At the competition's awards banquet, the Center for the Advancement of Entrepreneurship gave its annual Entrepreneurship Support Award to Trisha Gott, assistant director for service learning at the university's School of Leadership Studies, and Marcia Hornung, assistant director of UFM Community Learning Center, for their support of student entrepreneurs.

Students also earning honors for their business ideas in the Next Big Thing competition include:

Ryan Willcott, senior in marketing, Leavenworth, third place with his team in the undergraduate division for Dynamic Dine, a restaurant service idea. The team also won best business pitch in the division.

From Manhattan: Michael Dee, junior in milling science and management, second place with his team in the undergraduate division for Plant Ops Productions, a safety video production company; Mark Haynes, doctoral student in industrial engineering, second place with his team in the graduate division for Free Works LLC, an automated fabrication solution; and Justin Murray, senior in entrepreneurship, fourth place with his team in the undergraduate division for A&A Mobile Oil Change, a mobile oil change business.

Keegan Lutz, senior in management, Olathe, third place with his team in the social entrepreneurship division for Wildcat Cycle, a bike-sharing project; Kaleb Anderson, junior in electrical engineering, Spring Hill, third place with his team in the social entrepreneurship division for Wildcat Cycle, a bike-sharing project.

From Topeka: Abbey Brown, junior in management and entrepreneurship, second place in the social entrepreneurship division for ABSolute Design, a jewelry design company to support women's issues; and Kyle Williams, senior in marketing, fourth place in the social entrepreneurship division for JOYN, a textile company employing disadvantaged people in India. Williams also won best business pitch in his division.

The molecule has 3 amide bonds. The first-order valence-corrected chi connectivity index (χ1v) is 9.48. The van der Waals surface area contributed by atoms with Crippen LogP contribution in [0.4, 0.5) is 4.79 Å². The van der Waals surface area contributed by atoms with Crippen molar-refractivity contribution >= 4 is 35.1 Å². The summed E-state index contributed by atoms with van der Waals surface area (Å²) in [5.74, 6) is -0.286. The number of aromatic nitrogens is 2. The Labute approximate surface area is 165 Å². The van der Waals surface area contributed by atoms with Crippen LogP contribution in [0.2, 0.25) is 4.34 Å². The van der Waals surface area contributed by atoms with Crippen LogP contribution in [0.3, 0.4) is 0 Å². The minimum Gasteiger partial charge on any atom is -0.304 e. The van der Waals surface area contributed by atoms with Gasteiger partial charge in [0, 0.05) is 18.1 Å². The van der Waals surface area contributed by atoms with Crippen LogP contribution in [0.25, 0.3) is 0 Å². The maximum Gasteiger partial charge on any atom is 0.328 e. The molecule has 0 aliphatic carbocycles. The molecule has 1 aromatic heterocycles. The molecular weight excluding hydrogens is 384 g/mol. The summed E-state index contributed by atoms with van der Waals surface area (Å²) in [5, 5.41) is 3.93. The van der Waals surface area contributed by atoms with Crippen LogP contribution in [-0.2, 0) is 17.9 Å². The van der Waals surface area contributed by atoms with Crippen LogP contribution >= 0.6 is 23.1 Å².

Jacob Wessel, senior in milling science and management, Valley Falls, second place with his team in the undergraduate division for Plant Ops Productions, a safety video production company.

From Wichita: Alex Hecht, senior in milling science and management, second place with his team in the undergraduate division for Plant Ops Productions, a safety video production company; Geoffrey Miller, senior in industrial engineering, second place with his team in the graduate division for Free Works LLC, an automated fabrication solution; and Gabe Ryan, senior in entrepreneurship, third place with his team in the undergraduate division for Dynamic Dine, a restaurant service idea, and best business pitch in the division.

From out of state: Nick Young, master's student in architecture, Belton, Mo., fourth place in the graduate division for MDM, a construction delivery service; and Jared King, sophomore in entrepreneurship, Dublin, Ohio, fourth place with his team in the undergraduate division for A&A Mobile Oil Change, a mobile oil change business.

From out of the country:

Stephanie Patterson, senior in anthropology, Calgary, Alberta, Canada, fourth place with her team in the undergraduate division for A&A Mobile Oil Change, a mobile oil change company.

From India: Jose Abraham, master's student in regional and community planning; Prbhakar Thennarasu, master's student in business administration; and Pradeep Malreddy, research technician in clinical sciences, all third place in the graduate student division for Skill Guild, a local service resource website.